The Cato Institute’s Doug Bandow deftly explains the long, complicated history of freedom in Turkey and why Turkey is different.
There should be no nostalgia for the “good old days.” The military jailed and tortured opponents. The generals even executed ousted civilian leaders in 1961. Ethnic minorities like the Kurds faced brutal military oppression; tens of thousands of people died and thousands of Kurdish villages were destroyed as the Kurds fought for autonomy. (In the view of Turkish officials there was no such thing as Kurds, only “mountain Turks.”)
The military decided security policy, such as the 1974 invasion of Cyprus, with a majority Greek population. Religious minorities, such as the Armenian and Greek Orthodox, found little space for views considered contrary to the Turkish identity. The public square was stripped of any form of the dominant Islamic faith; even the wearing of head scarfs at university was banned.
The Kemalist establishment ruthlessly suppressed freedom of expression, both political and religious. Mild doubts about repression in the name of Ataturk resulted in prosecutions, trials, and imprisonment of academics, journalists, and others. Talk to Turkish liberals — most anyone who believes in a generally free society — and you will find people who were prosecuted, fired, and threatened for their views. One prominent journalist told me he remembered his father being imprisoned for the crime of opposing military rule.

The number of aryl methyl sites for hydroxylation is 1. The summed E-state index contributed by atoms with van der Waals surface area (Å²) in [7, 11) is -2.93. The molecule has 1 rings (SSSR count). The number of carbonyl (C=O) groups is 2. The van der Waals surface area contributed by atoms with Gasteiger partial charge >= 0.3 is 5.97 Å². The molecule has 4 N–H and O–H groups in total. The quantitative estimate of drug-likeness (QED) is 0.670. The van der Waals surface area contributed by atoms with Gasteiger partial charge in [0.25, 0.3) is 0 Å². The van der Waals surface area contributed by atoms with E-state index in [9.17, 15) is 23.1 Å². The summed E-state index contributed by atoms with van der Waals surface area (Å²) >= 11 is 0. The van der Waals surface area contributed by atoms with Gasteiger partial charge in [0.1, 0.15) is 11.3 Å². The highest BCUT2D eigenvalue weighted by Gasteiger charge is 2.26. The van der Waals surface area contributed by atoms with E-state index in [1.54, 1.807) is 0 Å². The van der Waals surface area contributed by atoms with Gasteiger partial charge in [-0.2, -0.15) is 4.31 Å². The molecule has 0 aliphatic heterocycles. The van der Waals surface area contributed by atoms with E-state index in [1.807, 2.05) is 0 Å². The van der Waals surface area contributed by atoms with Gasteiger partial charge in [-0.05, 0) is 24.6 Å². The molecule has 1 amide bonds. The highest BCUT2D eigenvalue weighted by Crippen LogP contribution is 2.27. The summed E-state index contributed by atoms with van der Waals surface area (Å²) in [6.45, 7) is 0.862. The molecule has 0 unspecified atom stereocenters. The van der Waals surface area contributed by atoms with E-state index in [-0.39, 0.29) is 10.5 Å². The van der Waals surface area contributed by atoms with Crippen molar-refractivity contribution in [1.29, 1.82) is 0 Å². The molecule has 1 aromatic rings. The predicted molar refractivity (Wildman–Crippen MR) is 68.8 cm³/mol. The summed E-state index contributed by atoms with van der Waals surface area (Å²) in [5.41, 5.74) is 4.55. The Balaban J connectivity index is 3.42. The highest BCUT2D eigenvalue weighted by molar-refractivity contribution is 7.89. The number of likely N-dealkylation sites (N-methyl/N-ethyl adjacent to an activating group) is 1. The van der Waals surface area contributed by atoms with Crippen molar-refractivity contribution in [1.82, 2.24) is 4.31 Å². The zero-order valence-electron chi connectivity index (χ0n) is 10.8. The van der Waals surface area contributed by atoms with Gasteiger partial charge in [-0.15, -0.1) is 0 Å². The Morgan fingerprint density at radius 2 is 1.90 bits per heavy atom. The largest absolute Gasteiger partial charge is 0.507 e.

Most of this is gone, courtesy of Prime Minister Erdogan. Who, not coincidentally, himself was jailed and barred from office at one time.
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